Why Your Child Needs Recess

Recess is more than just playtime. It’s a necessary part of the school day that benefits nearly every aspect of child development, from physical activity to social, emotional, and intellectual development.

In a study by the American Academy of Pediatrics, it was found that withholding recess as a punishment for bad behavior or eliminating recess can negatively affect academic achievement in students. For children at nearly every level, it’s an integral element of the education system that shouldn’t be denied.

If you need evidence of the importance of play and recess, consider these points:

Recess gives students a much-needed break

Students tend to learn better when their studies and activities are distributed rather than concentrated. A student who is forced to work straight through on one piece of homework or subject might not process the information as effectively as another student who has been allowed an unstructured break.

Students are more focused on their work after recess

A break for unstructured playtime positively improves a student’s dedication and interest in learning. After a break, their brains are refreshed and ready to take in more knowledge. Plus, at recess, students will have the opportunity to cast off any nervous energy or fidgeting through physical activity. For children suffering from attention deficit disorders, recess is a great outlet.

Recess helps kids develop social skills

Unstructured social time without the distraction of technology is becoming more and more unusual these days, which is why recess is additionally valuable. It’s the one time of day where children are encouraged to socialize with each other and build friendships, and to communicate and resolve problems in their own way. These skills are important as children grow older.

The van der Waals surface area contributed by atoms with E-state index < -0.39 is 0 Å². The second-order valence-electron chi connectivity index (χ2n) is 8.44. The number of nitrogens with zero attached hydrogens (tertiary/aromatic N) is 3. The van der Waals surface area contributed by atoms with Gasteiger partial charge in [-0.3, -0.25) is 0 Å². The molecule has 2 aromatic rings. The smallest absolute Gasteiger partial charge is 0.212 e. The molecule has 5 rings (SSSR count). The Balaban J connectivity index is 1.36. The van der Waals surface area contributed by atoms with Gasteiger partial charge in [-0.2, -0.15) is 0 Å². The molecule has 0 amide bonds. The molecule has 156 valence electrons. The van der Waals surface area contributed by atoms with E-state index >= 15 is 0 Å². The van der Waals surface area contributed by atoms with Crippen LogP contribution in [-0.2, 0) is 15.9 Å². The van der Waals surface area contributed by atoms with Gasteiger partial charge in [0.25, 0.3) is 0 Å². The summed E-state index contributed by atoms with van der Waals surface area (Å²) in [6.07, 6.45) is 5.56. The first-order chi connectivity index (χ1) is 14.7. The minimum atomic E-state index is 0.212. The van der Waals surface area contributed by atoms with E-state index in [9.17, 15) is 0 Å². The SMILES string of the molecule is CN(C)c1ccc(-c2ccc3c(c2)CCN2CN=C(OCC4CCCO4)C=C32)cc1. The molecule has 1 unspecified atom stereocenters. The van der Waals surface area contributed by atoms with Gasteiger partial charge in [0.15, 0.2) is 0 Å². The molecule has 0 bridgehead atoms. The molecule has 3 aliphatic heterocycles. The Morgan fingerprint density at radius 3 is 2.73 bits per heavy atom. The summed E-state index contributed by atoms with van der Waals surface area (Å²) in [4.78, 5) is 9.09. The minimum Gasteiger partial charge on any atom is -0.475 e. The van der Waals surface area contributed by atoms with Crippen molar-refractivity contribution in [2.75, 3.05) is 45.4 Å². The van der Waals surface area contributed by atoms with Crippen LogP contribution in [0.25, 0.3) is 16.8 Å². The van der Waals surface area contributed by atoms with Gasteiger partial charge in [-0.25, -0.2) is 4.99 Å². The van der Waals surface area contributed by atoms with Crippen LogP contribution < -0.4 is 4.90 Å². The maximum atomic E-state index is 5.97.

Sunshine and exercise is good for the brain

If it sounds obvious, it is: Sunshine carries vitamin D, which makes the brain sharper and increases academic learning and productivity. Plus, not only does physical activity help to stave off childhood obesity, but it feeds the brain. The more active the body is, the better the brain works — which results in better academic performances and an interest in learning.

Calvary Lutheran School has your child’s cognitive development and happiness in mind. We focus on nurturing children academically, spiritually, physically, emotionally, and socially. Contact us at 816-595-4020 to schedule a tour and learn more about our academic program.